Friday, October 21, 2005

The buck stops here

Try as I may, I cannot stop using the terms dollars and bucks when it comes to talking about prices. I don't know why I have such difficulty saying euros, perhaps because the name of the currency is so damn pretentious. And a bit silly. It could be because the relative nature of both currencies is so similar. I have no issue calling pounds pounds or quid, I don't make the same mistakes with any currencies but the euro. Of course, I don't have occasion to use pounds on a regular basis so who knows, it might different if I actually lived in England.

I am tired of the confused stares that inevitably ensue when I say dollars. Greeks seem to have a problem with understanding meaning if you don't say exactly what you mean. I don't know if the problem is that they are obtuse or they are just trying hard to make you look like an idiot. But they'll give you the same look if you use the wrong article in a sentence or misconjugate a verb. At any rate, the people closest to me understand what the hell I mean. It isn't that hard to figure out.

I'm thinking maybe someone needs to come up with a good slang term for the euro, something akin to bucks or quid. I think I could get on board with something good, something like shiner or bog. "That'll cost ya a shiner!" or "That crap costs 20 bogs?"

In the meantime, I'll work at getting my currencies right. Ten shiners says if I ever go back to America for a visit I'll call dollars euros. Just wait.

5 comments:

Cynthia Rae said...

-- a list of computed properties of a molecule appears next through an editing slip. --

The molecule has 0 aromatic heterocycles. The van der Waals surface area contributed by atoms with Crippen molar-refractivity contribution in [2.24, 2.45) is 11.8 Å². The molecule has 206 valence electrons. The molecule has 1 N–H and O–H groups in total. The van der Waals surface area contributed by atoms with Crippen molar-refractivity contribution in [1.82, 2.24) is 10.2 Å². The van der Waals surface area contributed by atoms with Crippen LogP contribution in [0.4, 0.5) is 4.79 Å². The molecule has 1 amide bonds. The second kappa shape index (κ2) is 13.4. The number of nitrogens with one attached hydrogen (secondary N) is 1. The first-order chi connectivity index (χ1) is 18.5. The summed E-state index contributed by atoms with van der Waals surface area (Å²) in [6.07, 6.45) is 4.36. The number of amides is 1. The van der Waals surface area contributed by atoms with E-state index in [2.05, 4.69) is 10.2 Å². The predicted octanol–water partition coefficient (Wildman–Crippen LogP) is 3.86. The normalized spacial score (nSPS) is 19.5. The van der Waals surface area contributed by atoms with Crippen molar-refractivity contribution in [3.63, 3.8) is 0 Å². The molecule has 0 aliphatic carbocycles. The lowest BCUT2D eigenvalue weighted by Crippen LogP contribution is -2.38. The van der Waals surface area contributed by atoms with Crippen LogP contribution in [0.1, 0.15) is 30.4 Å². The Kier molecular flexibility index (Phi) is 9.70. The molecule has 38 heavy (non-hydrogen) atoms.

I really feel your pain on this one. I am always saying dollar instead of euro. When I refer to the actual dollar, I say "dollar, dollar". So my conversations go like this.

Me: "Wow, that plane ticket costs 1,100 dollars.

The Italian: "That's a lot"

Me: "Yea, that's like 1,500 dollar dollars".

I don't feel so bad. The Italian still uses the Lire.

Italian: "We just spent 50euros on dinner. That's like, five hundred thousand million lire"!

And whats with putting the comma where the decimal goes?

Anonymous said...

I don’t think they are beying obtuse, or trying to make you feel like an idiot. They simply get surprised. I can understand that. Try to talk about euros in a grocery store in the US. But I agree with you, when you say we should invent a nickname for the euro.

António

Eff said...

I've seen some Europeans say Euro, when in reference to the peoples of their continent, is offensive. Ironic, but ok.

melusina said...

Yea, I don't get the comma instead of decimal thing either. It seems weird to me, but then I guess the decimal seems weird to Europeans.

Infindecimal slice said...

Maybe they freeze since you are speaking english with an american accent.

I mean isn't it more logical to mean what you say..